Monday, February 20, 2006

I like this kampung boy

I have known him since my halcyon schoolgirl days. Not personally, of course, although it would be nice to have an opportunity to shake his hands and say hello. He's one local celebrity I still admire today, years after I first read his funny cartoons. Yes, I'm talking about Lat or Datuk Mohd Nor Khalid, his real moniker.

And it is nice to know that he is still popular, not just ala "jaguh kampung" but a real talent recognised internationally by those who appreciate his brand of humour, a very honest depiction of the culture and way of life in days gone by.

Flipping through some of his collection of works, I am at once struck by how much our country and society have changed over a short span of 50 years. Most of the scenes he captured were reminiscent of the vibrant era of the 60s and 70s, those "P.Ramlee" days that the young and old alike can still sample on national TV sometimes.

And what a seemingly tolerant society we had back then, of funfairs, joget girls, BB park, tight kebayas, cheongsams and sexy saris. Lat does not shy away from making fun of the familiar traits typical of the local Malay, Chinese, Indian and Punjabi communities in those days. Even the "orang putih" and other Eastern nationalities like the "orang Jepun" were not spared - they were caricatured the way the local folks generally perceived them to be, rightly or wrongly. And no one seems to take public offence. It was all jolly good fun, even if the truth about us can be somewhat embarrassing.

But the same cannot be said today. We have too many hang-ups. People, not just in Malaysia but all over the world, seem to put a lot of emphasis on political correctness in the things we say or do in public. It is dangerous to try to be funny in these troubling times, post 9-11, as has been demonstrated in the furore caused by one particular caricature, here in Malaysia and elsewhere.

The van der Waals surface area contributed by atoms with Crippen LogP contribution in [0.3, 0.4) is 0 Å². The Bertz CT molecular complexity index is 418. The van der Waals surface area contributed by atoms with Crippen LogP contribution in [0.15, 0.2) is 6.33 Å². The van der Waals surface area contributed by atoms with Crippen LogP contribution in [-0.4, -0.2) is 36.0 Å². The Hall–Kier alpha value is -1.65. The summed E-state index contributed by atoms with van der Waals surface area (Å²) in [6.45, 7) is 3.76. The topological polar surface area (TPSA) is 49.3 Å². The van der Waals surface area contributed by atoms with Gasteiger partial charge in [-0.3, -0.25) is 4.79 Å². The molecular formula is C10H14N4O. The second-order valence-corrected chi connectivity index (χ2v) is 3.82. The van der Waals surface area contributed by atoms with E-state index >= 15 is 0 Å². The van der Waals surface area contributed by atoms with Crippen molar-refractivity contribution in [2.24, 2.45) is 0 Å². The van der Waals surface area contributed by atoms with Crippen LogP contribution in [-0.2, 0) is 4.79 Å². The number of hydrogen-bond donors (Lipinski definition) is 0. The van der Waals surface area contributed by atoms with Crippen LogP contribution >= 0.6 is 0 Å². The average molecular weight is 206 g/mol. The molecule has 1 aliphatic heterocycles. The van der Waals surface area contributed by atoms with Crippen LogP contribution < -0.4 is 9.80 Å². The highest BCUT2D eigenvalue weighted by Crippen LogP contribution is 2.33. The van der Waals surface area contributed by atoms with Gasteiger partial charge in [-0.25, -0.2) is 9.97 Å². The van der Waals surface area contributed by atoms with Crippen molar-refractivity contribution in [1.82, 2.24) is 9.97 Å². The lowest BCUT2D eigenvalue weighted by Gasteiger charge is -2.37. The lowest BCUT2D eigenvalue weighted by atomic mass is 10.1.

Maybe newspapers should give more attention to cartoonists like Lat - he could show the world a thing or two about racial harmony and tolerance.

And maybe we too need to feature Lat prominently in our mass media again - just to remind us how we can project ourselves as we were in the good ol' days - one happy multi-racial, multi-cultural and multi-religious Malaysian family.

We have a Tourism Malaysian envoy, maybe we can also appoint Lat as our National Unity spokesperson. Then perhaps Prof. Emeritus Datuk Khoo Kay Kim will not feel like a "lonely bridge builder".

Sometimes a dose of feel-good factor, some good-natured jabs at each other's neurosis and a gentle reminder not to take ourselves and each other too literally and too seriously can do a world of good to remind us that we are all ultimately brothers and sisters of the human race in these difficult times. Good cartoons like good medicine given in the right dosage can be healthful. Lat has demonstrated that amply by his wide appeal to all his fans regardless of race or religion.



Blogger |dAia| said...

yup,lat is very talented.his drawings are simple but they tell a lot of stories...

21/2/06 18:34  
Blogger Anak Merdeka said...

Hello there D!

Long time never heard from u. I'm always happy to see ur smiling face la. Hope ur studies r going well & smooth. Thks 4 dropping a note here.

Don't we all wish to see a return of LAT on our mainstream papers?

22/2/06 09:48  

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